Opening a French restaurant in Tochigi that shares the appeal of Nara. I was bewildered at the beginning.
He came back to Japan in 2010. As Mr. Kazunori Otowa opened Otowa Kitchen, serving casual French cuisine, he was called back to Japan as a chef.
Since 2013 he also managed the restaurant Cité Auberge, which was newly opened. He was motivated by his brother Hajime, who worked as head chef at Otowa Restaurant and his sister Kana,who worked for a wedding business, in order to succeed the work of their father Kazunori Otowa, who placed great value on the local region.
It was around the time when Kazunori said that he wanted his son to be chef:“I want you to be a chef at French restaurant in Shiroganedai, Tokyo; a restaurant that Nara Prefecture will open.”.
Why you were chosen to be the chef of a restaurant in Nara?
My father was an advisor for the opening of the Nara Agriculture and Food International College (April, 2016) so he had a connection with Nara prefecture. Shogo Arai, governor of Nara prefecture, said, “I would like you to draw out the beautiful points of Nara ingredients, but with an objective point of view.”
I also felt their approach was great, but on the inside I had mixed feelings.
It was about the time that Otowa Kitchen, which I was assigned to in Utsunomiya, and Cité Auberge were starting to settle their systems. I was worried about whether it would be okay to be absent, and I myself did not have any connection with Nara.
I was bewildered, thinking it would be difficult to share the appeal of Nara through someone from Tochigi.
But my father told me, “Because it is difficult, there is meaning. And in Tokyo there must be many encounters that you won’t find in Tochigi. I think it would be great to challenge yourself at this young age.” I knew that he was right. And if I could express the appeal of Nara through my cuisine, I might be able to do so for other regions, by utilizing what I gained.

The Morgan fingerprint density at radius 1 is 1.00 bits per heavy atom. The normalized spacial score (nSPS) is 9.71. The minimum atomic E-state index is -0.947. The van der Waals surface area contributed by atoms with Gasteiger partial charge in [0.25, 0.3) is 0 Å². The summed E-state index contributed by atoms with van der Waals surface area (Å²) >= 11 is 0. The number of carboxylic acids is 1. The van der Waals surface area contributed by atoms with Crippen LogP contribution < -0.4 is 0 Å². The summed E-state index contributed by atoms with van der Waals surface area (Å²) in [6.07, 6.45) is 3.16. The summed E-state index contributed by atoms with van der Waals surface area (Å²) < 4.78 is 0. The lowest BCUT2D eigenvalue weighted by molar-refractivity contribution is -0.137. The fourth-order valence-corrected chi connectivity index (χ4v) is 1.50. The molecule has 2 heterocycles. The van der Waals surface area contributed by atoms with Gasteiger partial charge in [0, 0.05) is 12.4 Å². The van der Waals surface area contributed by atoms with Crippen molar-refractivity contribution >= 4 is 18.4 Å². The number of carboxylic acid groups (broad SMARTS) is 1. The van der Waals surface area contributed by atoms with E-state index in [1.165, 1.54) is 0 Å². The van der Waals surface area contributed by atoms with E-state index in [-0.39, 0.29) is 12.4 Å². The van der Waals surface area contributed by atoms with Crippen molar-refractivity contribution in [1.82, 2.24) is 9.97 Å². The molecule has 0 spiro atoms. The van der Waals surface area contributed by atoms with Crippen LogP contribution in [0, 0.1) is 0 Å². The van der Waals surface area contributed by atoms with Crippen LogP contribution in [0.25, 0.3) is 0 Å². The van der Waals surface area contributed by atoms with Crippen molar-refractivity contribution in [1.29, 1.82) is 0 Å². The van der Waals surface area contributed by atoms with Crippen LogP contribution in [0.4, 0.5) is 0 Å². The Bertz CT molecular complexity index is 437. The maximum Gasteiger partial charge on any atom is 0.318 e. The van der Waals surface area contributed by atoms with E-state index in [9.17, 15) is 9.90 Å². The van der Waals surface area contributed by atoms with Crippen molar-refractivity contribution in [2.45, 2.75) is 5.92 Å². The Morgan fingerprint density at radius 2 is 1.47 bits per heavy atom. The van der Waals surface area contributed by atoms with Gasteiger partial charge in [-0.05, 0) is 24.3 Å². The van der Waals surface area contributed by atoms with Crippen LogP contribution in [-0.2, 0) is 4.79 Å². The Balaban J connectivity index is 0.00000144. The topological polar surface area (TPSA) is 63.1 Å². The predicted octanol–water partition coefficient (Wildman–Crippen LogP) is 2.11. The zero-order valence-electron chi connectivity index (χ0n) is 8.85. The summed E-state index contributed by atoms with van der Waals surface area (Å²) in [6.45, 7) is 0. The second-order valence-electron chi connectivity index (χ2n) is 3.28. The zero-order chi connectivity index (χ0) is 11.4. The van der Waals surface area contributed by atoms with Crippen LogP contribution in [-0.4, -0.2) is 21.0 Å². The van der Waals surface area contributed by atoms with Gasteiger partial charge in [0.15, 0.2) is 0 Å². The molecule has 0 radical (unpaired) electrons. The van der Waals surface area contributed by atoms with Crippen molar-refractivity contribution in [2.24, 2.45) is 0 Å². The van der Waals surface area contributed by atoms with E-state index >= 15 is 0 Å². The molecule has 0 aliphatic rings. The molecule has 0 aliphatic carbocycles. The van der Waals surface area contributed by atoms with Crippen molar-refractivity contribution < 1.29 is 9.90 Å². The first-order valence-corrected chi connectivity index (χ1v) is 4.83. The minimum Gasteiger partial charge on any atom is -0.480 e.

I decided to take this position, chef at Ciel et Sol, thinking it would be a great opportunity to grow.
But I bet it was tough to find the appeal of Nara with no background.
Well, I had no idea what to do. I felt trapped from the beginning, searching for ingredients. Since I did food with a Nara theme in Tokyo, I couldn’t make customers satisfied by using things that could be purchased anywhere. Of course the staff of the Nara Prefectural Office supported us, but many farmers who they introduced me to only produced basic ingredients.
I was connected with chefs who played active roles in Nara, and was introduced to farmers and found other suppliers little by little.
The first floor of Tokinomori is Livrer, a cafe and shop that sells foods and crafts from Nara
I want the customers to feel the history, culture, and views of the region.
Ciel et Sol was opened in January of 2016. At the beginning there were few customers, and there was even one day with no guests at all at dinner. When I was feeling responsible, Mr, Arai told me, “The meaning of this shop cannot be measured only through sales. The prefecture should support people with the passion to create things, and I want this place to be such a place, so please do not feel rushed.” He looked after us.
Was there any way to increase the number of customers?
I cannot think of any one thing in particular. But when the direction of the menu was set, I think the reaction of the customers became better. Instead of providing French cuisine using foods from Nara, I wanted the customers to feel the history, culture, and views of the region.
But how do I express it specifically? That took me several months to figure it out.
Thinking about it now, I guess I was caught up with the label of “French cuisine.”
It is often said that it has to “finish” as French cuisine, even if you add elements of traditional Japanese.
I also thought that way. So even as I researched about Yamato vegetables (vegetables grown in Nara), I determined that materials that are traditional to Japanese cuisine, such as miso and soy sauce, were hard to use.
But Yukiko Ishimura, owner of a popular cafe in Nara called Kuruminoki, produced a cafe and shop called Livrer, located downstairs from Ciel et Sol, and she taught me many things about the food of Nara.
While listening to her explain how a certain kind of miso was only produced during a certain time of year, I thought, “Wait a minute!”
I was the chef of Ciel et Sol, and it was important to explore my own French cuisine.
But when I came back to the concept of telling the appeal of Nara, I asked myself, “What can I really express with this single plate?” If there is delicious miso that only exists in Nara, customers would be happy to know more by seeing it in their meal.
I cannot share the appeal of Nara – or be satisfied with my work – if I avoid materials that are hard to fit into French cuisine and use only Yamato vegetables.
From the time I realized that, there was no doubt. Of course I didn’t serve full-blown Japanese cuisine, but now I use soy sauce or miso without hesitation if I think they are good.